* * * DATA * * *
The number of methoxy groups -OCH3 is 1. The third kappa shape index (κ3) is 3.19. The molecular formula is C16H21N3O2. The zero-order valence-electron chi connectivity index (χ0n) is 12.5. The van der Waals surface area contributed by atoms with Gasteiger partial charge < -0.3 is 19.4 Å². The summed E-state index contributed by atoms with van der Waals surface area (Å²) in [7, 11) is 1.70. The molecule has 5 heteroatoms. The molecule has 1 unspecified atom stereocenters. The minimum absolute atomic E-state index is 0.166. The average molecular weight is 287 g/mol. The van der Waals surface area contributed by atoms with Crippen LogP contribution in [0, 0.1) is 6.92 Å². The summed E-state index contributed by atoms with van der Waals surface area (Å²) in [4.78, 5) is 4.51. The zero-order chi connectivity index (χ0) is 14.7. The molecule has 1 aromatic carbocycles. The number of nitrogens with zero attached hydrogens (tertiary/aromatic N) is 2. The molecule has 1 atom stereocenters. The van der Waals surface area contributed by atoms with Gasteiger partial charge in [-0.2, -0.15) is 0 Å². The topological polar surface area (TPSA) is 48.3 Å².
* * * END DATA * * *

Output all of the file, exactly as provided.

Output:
The number of methoxy groups -OCH3 is 1. The third kappa shape index (κ3) is 3.19. The molecular formula is C16H21N3O2. The zero-order valence-electron chi connectivity index (χ0n) is 12.5. The van der Waals surface area contributed by atoms with Gasteiger partial charge < -0.3 is 19.4 Å². The summed E-state index contributed by atoms with van der Waals surface area (Å²) in [7, 11) is 1.70. The molecule has 5 heteroatoms. The molecule has 1 unspecified atom stereocenters. The minimum absolute atomic E-state index is 0.166. The average molecular weight is 287 g/mol. The van der Waals surface area contributed by atoms with Crippen LogP contribution in [0, 0.1) is 6.92 Å². The summed E-state index contributed by atoms with van der Waals surface area (Å²) in [4.78, 5) is 4.51. The zero-order chi connectivity index (χ0) is 14.7. The molecule has 1 aromatic carbocycles. The number of nitrogens with zero attached hydrogens (tertiary/aromatic N) is 2. The molecule has 1 atom stereocenters. The van der Waals surface area contributed by atoms with Gasteiger partial charge in [-0.2, -0.15) is 0 Å². The topological polar surface area (TPSA) is 48.3 Å².